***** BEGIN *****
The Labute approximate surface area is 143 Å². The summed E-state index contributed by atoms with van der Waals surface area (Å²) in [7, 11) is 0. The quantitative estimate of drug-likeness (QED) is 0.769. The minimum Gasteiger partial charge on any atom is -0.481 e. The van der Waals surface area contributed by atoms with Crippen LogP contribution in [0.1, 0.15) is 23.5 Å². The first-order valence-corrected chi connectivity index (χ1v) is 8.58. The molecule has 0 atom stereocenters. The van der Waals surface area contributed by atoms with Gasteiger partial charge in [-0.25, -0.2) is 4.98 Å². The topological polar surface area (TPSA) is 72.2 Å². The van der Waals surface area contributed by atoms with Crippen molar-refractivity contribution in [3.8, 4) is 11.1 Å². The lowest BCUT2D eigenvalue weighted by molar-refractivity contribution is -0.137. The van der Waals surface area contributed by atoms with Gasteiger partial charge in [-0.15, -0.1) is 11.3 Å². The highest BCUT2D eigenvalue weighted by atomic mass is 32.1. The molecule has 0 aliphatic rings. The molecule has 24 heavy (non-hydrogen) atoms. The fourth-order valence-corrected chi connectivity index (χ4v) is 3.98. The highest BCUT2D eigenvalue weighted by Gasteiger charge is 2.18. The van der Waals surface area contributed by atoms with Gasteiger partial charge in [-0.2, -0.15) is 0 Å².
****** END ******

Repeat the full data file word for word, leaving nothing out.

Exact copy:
The Labute approximate surface area is 143 Å². The summed E-state index contributed by atoms with van der Waals surface area (Å²) in [7, 11) is 0. The quantitative estimate of drug-likeness (QED) is 0.769. The minimum Gasteiger partial charge on any atom is -0.481 e. The van der Waals surface area contributed by atoms with Crippen LogP contribution in [0.1, 0.15) is 23.5 Å². The first-order valence-corrected chi connectivity index (χ1v) is 8.58. The molecule has 0 atom stereocenters. The van der Waals surface area contributed by atoms with Gasteiger partial charge in [-0.25, -0.2) is 4.98 Å². The topological polar surface area (TPSA) is 72.2 Å². The van der Waals surface area contributed by atoms with Crippen molar-refractivity contribution in [3.8, 4) is 11.1 Å². The lowest BCUT2D eigenvalue weighted by molar-refractivity contribution is -0.137. The van der Waals surface area contributed by atoms with Gasteiger partial charge in [-0.15, -0.1) is 11.3 Å². The highest BCUT2D eigenvalue weighted by atomic mass is 32.1. The molecule has 0 aliphatic rings. The molecule has 24 heavy (non-hydrogen) atoms. The fourth-order valence-corrected chi connectivity index (χ4v) is 3.98. The highest BCUT2D eigenvalue weighted by Gasteiger charge is 2.18. The van der Waals surface area contributed by atoms with Gasteiger partial charge in [-0.2, -0.15) is 0 Å².